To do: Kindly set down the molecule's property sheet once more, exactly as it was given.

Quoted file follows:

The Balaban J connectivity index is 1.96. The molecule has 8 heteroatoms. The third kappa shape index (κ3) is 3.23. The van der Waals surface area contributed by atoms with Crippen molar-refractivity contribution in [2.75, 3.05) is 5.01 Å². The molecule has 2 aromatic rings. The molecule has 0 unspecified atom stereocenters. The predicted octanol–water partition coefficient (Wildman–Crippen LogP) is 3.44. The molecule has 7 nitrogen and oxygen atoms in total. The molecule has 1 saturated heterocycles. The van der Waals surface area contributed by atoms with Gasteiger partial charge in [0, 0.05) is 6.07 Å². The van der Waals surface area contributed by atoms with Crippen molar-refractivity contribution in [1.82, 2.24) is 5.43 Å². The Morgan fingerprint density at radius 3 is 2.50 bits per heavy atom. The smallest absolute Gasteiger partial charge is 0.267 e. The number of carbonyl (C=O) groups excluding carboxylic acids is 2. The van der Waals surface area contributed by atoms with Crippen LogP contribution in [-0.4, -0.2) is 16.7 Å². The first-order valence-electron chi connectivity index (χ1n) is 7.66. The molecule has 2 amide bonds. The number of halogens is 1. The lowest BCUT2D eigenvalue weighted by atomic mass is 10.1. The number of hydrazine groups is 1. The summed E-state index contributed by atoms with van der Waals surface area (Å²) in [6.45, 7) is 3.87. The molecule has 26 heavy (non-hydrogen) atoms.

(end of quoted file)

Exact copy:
The Balaban J connectivity index is 1.96. The molecule has 8 heteroatoms. The third kappa shape index (κ3) is 3.23. The van der Waals surface area contributed by atoms with Crippen molar-refractivity contribution in [2.75, 3.05) is 5.01 Å². The molecule has 2 aromatic rings. The molecule has 0 unspecified atom stereocenters. The predicted octanol–water partition coefficient (Wildman–Crippen LogP) is 3.44. The molecule has 7 nitrogen and oxygen atoms in total. The molecule has 1 saturated heterocycles. The van der Waals surface area contributed by atoms with Gasteiger partial charge in [0, 0.05) is 6.07 Å². The van der Waals surface area contributed by atoms with Crippen molar-refractivity contribution in [1.82, 2.24) is 5.43 Å². The Morgan fingerprint density at radius 3 is 2.50 bits per heavy atom. The smallest absolute Gasteiger partial charge is 0.267 e. The number of carbonyl (C=O) groups excluding carboxylic acids is 2. The van der Waals surface area contributed by atoms with Crippen LogP contribution in [-0.4, -0.2) is 16.7 Å². The first-order valence-electron chi connectivity index (χ1n) is 7.66. The molecule has 2 amide bonds. The number of halogens is 1. The lowest BCUT2D eigenvalue weighted by atomic mass is 10.1. The number of hydrazine groups is 1. The summed E-state index contributed by atoms with van der Waals surface area (Å²) in [6.45, 7) is 3.87. The molecule has 26 heavy (non-hydrogen) atoms.